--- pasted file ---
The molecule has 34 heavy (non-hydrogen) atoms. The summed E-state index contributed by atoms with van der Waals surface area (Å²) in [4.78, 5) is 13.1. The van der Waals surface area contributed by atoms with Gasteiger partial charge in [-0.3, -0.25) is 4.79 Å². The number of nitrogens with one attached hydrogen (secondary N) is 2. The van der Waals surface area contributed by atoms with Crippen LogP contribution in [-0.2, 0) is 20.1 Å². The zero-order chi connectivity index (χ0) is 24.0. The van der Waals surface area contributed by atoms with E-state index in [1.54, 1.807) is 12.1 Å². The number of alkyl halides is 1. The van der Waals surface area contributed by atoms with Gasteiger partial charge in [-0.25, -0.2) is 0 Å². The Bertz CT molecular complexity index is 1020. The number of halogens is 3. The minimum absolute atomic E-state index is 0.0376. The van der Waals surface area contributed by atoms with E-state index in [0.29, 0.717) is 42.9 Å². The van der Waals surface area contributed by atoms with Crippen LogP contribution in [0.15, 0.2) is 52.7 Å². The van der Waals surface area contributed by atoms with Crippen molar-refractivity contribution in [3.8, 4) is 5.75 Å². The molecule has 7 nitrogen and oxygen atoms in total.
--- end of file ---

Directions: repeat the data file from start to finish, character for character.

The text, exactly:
The molecule has 34 heavy (non-hydrogen) atoms. The summed E-state index contributed by atoms with van der Waals surface area (Å²) in [4.78, 5) is 13.1. The van der Waals surface area contributed by atoms with Gasteiger partial charge in [-0.3, -0.25) is 4.79 Å². The number of nitrogens with one attached hydrogen (secondary N) is 2. The van der Waals surface area contributed by atoms with Crippen LogP contribution in [-0.2, 0) is 20.1 Å². The zero-order chi connectivity index (χ0) is 24.0. The van der Waals surface area contributed by atoms with E-state index in [1.54, 1.807) is 12.1 Å². The number of alkyl halides is 1. The van der Waals surface area contributed by atoms with Gasteiger partial charge in [-0.25, -0.2) is 0 Å². The Bertz CT molecular complexity index is 1020. The number of halogens is 3. The minimum absolute atomic E-state index is 0.0376. The van der Waals surface area contributed by atoms with E-state index in [0.29, 0.717) is 42.9 Å². The van der Waals surface area contributed by atoms with Crippen LogP contribution in [0.15, 0.2) is 52.7 Å². The van der Waals surface area contributed by atoms with Crippen molar-refractivity contribution in [3.8, 4) is 5.75 Å². The molecule has 7 nitrogen and oxygen atoms in total.